Best Paper Awards 2023

Since 2010, the CMI Best Paper Award for Postdoctoral Fellows has been presented annually to one or two CMI-affiliated postdoctoral research associate(s) or research scholar(s) selected for their contribution to an important CMI paper. In late 2019, CMI created a similar award honoring a CMIaffiliated doctoral student for their contributions to an important CMI paper.

Matteo Bertagni, Postdoctoral Research Associate at HMEI, received the Robert H. Socolow Best Paper Award for Postdoctoral Fellows for his work on the paper “Risk of the hydrogen economy for atmospheric methane,” published in Nature Communications.

The third Robert H. Socolow Best Paper Award for Doctoral Students was given to Wilson Ricks, who is a PhD student in the Jenkins lab. He received the award for his work on the paper “Minimizing emissions from gridbased hydrogen production in the United States,” published in Environmental Research Letters.

Matteo Bertagni (left), winner of the 2023 Best Paper Award for Postdoctoral Fellows. Wilson Ricks (right), winner of the 2023 Best Paper Award for Graduate Students.


Awards and Honors

In 2023, Professor Emily Carter, Gerhard R. Andlinger Professor in Energy and the Environment, Professor of Mechanical and Aerospace Engineering, and Senior Strategic Advisor and Associate Laboratory Director for Applied Materials and Sustainability Sciences at the Princeton Plasma Physics Laboratory, was honored with the William H. Nichols Medal for 2024, a prestigious annual honor bestowed by the American Chemical Society’s (ACS) New York Section for outstanding contributions in chemistry. The Section chose Carter for “groundbreaking quantum insights in sustainable catalysis” (source:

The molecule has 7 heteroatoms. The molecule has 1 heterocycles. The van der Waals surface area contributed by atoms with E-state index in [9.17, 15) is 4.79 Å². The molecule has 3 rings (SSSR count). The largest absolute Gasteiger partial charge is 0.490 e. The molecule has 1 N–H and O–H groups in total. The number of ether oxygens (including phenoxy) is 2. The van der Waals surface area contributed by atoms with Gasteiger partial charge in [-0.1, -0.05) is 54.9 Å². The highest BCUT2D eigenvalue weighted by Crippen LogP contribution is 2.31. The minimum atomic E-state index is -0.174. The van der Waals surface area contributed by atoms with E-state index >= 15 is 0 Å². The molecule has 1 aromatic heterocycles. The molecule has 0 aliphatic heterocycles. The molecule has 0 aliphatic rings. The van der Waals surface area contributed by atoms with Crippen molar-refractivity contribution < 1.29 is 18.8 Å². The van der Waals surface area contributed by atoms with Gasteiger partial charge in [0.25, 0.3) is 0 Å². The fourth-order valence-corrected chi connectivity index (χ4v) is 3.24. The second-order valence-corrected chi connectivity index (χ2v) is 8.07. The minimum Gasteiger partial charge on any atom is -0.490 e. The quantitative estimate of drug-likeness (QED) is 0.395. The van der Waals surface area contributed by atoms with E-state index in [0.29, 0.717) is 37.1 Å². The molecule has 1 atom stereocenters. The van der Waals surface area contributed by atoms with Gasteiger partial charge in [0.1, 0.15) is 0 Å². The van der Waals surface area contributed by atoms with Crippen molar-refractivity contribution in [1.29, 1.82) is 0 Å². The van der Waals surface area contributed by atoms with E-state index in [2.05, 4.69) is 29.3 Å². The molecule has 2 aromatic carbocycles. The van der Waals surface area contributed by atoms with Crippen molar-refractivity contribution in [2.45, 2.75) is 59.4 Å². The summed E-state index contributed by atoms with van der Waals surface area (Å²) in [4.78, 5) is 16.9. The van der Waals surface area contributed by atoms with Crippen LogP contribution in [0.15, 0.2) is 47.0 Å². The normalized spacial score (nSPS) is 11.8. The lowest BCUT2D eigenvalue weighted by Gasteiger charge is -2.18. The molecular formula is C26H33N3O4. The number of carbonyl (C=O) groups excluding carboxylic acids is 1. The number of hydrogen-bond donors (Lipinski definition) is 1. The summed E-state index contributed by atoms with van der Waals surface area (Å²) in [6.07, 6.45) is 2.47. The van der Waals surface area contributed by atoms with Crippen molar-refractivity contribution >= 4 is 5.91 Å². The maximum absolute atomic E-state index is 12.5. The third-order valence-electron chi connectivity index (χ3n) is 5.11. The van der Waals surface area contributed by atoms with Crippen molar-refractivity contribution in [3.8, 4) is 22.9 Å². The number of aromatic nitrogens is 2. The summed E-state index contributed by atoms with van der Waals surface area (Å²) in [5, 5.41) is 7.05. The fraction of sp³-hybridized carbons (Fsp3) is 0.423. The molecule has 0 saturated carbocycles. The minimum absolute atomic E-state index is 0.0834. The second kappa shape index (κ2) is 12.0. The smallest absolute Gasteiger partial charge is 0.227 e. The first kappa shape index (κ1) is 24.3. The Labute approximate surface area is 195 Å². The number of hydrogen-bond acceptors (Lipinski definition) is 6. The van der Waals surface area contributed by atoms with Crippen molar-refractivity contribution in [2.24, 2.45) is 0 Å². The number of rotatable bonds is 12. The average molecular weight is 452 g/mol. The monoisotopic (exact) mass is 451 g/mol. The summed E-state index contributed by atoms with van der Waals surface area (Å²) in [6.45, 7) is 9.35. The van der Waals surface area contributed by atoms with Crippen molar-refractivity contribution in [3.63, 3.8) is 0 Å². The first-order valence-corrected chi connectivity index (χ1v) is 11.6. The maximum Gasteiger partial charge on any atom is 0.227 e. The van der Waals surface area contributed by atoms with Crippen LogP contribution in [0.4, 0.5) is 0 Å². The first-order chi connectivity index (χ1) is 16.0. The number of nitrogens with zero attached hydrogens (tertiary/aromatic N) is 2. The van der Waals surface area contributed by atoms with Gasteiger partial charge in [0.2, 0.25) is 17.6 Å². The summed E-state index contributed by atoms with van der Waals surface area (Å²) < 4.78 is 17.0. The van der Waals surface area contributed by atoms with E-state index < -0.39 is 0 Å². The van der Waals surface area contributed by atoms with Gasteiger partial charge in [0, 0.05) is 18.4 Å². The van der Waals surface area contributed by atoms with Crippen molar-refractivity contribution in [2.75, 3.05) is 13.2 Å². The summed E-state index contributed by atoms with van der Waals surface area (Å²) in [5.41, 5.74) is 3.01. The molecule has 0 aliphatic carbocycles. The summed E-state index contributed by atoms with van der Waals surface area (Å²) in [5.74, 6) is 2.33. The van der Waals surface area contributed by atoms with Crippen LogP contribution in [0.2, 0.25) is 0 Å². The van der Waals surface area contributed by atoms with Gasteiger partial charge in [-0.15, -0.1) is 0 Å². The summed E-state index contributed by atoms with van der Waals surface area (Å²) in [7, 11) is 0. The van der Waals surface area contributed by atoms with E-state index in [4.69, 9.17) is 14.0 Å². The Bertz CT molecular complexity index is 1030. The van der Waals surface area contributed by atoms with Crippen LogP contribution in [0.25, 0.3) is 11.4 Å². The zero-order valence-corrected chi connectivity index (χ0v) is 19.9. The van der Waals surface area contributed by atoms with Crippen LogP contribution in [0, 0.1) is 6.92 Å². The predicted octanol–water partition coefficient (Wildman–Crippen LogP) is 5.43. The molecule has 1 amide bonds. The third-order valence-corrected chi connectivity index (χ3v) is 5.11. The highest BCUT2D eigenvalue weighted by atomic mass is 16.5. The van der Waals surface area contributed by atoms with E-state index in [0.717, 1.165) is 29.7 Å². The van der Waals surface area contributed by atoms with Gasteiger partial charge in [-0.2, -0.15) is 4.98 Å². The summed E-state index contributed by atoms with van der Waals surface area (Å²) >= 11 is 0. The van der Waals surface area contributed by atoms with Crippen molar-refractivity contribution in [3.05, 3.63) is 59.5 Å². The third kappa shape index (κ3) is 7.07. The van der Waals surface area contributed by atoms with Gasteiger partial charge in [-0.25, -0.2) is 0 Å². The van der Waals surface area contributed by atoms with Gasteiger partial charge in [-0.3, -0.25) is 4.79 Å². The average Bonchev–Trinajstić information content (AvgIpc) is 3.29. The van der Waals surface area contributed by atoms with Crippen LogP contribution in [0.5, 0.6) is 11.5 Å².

In 2023, Jesse Jenkins, Assistant Professor of Mechanical and Aerospace Engineering and the Andlinger Center for Energy and the Environment, was awarded Engineering News Record top 25 Newsmakers of 2022 for “predicting and understanding climate-change impacts now and in the future, and in leading efforts to model how solutions might work and how to get them done” (source: law-can-propel-us-action-on-climate-change).

Michael Mueller, Professor of Mechanical and Aerospace Engineering, was elected a Fellow of the American Society of Mechanical Engineers (source:

(From left to right) Emily Carter, Jesse Jenkins and Michael Mueller

Gabriel Vecchi, Knox Taylor Professor of Geosciences and HMEI and Director of HMEI, was selected as a 2024 American Meteorological Society Fellow. The AMS recognizes outstanding leaders in the weather, water, and climate communities at their annual meetings. The society’s mission is to advance atmospheric and related sciences, technologies, applications, and services by supporting climate science experts and organizations (source:

In January 2024, Claire White, Associate Professor of Civil and Environmental Engineering and the Andlinger Center for Energy and the Environment, was awarded $3 million from the U.S. Department of Energy (DOE) to lead the interdisciplinary effort on the decarbonization of concrete. She will lead a consortium of researchers and practitioners from academia on “Inter-grinding of Waste Activators and Low-grade Calcined Kaolin Clay for One-part Alkali-activated Concrete Technology” (source: White was also one of just four faculty to receive the 2023 President’s Award for Distinguished Teaching at Princeton.

Gabriel Vecchi (left) and Claire White (right)